"There shan't nothin' hurt Joel, don't you be afraid," he whispered back.

"Hoh, hoh!" cried Ab'm, pointing a big fat finger at her, that might have been cleaner; "hear her now. An' she said her shoes warn't never goin' to wear out. Hoh, hoh!"

"You let our Phronsie alone," screamed Joel, tearing his black eyes off from Mrs. Marinthy's face to fasten them on her son. "Ow! he pinched me," roared Ab'm, edging suddenly off to his mother.

"I didn't," cried Joel, stoutly; "I did't touch him a single bit! But he shan't scare Phronsie, or I'll pitch into him. Yes, sir-ree!"

"Joel!" cried Polly, in great distress, across the table.

"Well, he shan't scare Phronsie," cried Joel, "this boy shan't, or I will pitch into him," and his black eyes blazed, and he doubled up his little brown fists.

"Joel," commanded Polly, "do you stop, this very minute," and, "Oh, sir!" looking up at Mr. Beebe, and, "Oh, marm!" and her brown eyes were fixed imploringly on Mrs. Beebe's round countenance, "I do feel so ashamed, and Mamsie will be so sorry. But please will you let us go home?" And poor Polly could say no more.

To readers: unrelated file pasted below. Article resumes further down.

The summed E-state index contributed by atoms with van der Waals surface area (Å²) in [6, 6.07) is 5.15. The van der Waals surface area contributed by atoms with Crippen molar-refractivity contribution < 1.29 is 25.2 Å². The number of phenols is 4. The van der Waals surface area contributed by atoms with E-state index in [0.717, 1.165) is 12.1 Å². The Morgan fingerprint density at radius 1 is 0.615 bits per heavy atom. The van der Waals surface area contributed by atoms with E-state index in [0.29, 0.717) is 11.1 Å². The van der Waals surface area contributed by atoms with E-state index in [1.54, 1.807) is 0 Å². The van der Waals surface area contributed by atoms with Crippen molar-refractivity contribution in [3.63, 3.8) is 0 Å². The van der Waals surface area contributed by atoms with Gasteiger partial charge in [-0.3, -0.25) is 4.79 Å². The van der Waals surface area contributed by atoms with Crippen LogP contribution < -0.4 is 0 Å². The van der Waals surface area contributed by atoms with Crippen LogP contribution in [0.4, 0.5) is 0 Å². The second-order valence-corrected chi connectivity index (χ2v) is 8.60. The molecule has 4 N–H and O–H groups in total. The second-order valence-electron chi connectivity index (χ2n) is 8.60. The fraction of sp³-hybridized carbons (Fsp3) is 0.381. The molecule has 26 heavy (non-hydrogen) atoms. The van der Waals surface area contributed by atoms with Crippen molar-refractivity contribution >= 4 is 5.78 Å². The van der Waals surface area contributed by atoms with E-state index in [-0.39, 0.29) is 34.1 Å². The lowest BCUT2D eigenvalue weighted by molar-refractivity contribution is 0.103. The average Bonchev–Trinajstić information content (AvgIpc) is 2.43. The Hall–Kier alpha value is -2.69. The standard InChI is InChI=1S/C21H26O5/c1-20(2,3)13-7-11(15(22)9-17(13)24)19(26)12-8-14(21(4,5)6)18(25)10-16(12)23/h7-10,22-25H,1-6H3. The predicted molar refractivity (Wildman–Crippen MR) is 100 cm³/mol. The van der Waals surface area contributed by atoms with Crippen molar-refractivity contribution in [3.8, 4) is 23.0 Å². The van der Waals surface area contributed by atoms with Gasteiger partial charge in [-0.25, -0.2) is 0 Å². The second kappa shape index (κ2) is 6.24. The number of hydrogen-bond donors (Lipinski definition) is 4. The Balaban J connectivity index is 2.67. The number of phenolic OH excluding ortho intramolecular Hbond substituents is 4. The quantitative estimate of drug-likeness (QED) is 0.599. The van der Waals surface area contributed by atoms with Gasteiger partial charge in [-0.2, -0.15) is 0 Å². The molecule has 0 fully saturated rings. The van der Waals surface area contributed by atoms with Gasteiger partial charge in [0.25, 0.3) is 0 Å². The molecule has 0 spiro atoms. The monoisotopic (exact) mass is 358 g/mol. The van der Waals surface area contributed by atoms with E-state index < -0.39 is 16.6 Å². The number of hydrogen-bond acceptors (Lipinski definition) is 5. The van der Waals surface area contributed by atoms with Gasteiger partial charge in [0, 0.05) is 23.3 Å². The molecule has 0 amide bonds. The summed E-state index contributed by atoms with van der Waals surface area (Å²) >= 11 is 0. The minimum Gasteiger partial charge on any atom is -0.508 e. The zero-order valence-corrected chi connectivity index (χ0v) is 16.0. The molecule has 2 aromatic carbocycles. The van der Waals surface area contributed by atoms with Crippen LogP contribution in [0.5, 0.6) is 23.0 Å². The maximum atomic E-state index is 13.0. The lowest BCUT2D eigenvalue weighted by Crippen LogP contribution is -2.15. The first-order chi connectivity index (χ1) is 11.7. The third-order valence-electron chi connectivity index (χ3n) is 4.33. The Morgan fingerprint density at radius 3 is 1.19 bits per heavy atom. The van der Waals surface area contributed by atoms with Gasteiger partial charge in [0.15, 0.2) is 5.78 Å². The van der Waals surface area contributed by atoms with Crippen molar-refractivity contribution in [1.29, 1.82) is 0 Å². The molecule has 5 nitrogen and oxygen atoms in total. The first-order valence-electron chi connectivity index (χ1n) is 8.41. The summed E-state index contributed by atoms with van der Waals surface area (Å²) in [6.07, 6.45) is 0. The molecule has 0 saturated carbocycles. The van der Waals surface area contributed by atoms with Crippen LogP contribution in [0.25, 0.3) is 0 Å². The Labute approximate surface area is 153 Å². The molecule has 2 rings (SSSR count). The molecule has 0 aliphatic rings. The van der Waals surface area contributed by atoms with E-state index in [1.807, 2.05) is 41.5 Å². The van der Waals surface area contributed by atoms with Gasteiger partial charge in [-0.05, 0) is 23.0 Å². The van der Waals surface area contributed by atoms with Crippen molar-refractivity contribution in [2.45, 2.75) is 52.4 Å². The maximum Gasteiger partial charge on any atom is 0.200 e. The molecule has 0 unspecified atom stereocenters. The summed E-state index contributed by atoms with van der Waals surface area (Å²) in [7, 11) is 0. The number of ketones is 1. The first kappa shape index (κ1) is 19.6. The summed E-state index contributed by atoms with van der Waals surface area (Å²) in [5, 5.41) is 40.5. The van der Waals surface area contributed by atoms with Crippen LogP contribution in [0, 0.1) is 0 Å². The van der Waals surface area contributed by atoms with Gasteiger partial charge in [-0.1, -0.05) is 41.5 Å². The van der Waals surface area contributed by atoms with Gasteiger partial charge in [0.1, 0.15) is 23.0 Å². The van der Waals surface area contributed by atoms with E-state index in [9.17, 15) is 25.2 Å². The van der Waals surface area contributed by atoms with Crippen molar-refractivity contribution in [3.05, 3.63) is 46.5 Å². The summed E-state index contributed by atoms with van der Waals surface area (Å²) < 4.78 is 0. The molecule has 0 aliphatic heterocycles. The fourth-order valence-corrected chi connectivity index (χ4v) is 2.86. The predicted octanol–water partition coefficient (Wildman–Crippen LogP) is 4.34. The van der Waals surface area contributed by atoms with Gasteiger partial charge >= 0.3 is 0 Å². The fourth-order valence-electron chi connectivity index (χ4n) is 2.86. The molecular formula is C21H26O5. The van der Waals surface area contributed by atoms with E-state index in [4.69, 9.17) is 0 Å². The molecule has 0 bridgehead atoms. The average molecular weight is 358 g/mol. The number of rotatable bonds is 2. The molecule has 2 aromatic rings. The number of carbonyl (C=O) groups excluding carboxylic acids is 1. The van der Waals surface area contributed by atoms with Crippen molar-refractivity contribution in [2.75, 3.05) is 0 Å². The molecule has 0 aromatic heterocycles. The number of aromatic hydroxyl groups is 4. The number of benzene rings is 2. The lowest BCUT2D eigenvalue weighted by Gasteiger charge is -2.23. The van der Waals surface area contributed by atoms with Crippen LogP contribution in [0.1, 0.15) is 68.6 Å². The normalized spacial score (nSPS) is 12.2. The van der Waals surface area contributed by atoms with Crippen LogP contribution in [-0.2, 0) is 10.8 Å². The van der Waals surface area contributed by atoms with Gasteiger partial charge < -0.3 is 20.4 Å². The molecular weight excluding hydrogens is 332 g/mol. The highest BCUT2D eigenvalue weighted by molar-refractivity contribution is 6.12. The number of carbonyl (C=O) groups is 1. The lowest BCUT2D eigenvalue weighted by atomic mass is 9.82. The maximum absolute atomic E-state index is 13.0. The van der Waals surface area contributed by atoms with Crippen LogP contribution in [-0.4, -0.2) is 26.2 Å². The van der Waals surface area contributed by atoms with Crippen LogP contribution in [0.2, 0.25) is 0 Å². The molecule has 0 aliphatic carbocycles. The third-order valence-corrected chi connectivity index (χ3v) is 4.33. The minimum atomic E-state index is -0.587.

"An' I sh'd think you'd better go home," said Ab'm's mother, with asperity; "a-comin' to a birthday party and abusin' the boy it's give for. I never see th' like. An' to think how I driv' you clear over here, an' that horse most runnin' away all the time."

Polly got out of her chair and sorrowfully went up to Joel. "We'll sit out in the shop, if you please, dear Mr. and Mrs. Beebe, till you get through the party. And then, if you please, we'd like to go home." Joel's head dropped, and his little brown fists fell down. "I'm sorry," he mumbled.

Mrs. Beebe picked off the biggest pink stick from the pile on the dish and slid it on Joel's plate. "Eat that," she whispered. "Ab'm's goin' home in a week, an' then, says I, you shall come over an' visit with me." And Mr. Beebe looked over at him and nodded his white head, and Joel was quite sure he winked pleasantly at him. But the pink stick and doughnut lay quite untouched on his plate, and after a time, Polly having crept back to her seat, the biscuits had been passed around again, and the grand cake with the candies on top had been cut, the pink and white sticks were divided, and the doughnuts went up and down the table, and lo and behold! the party was over.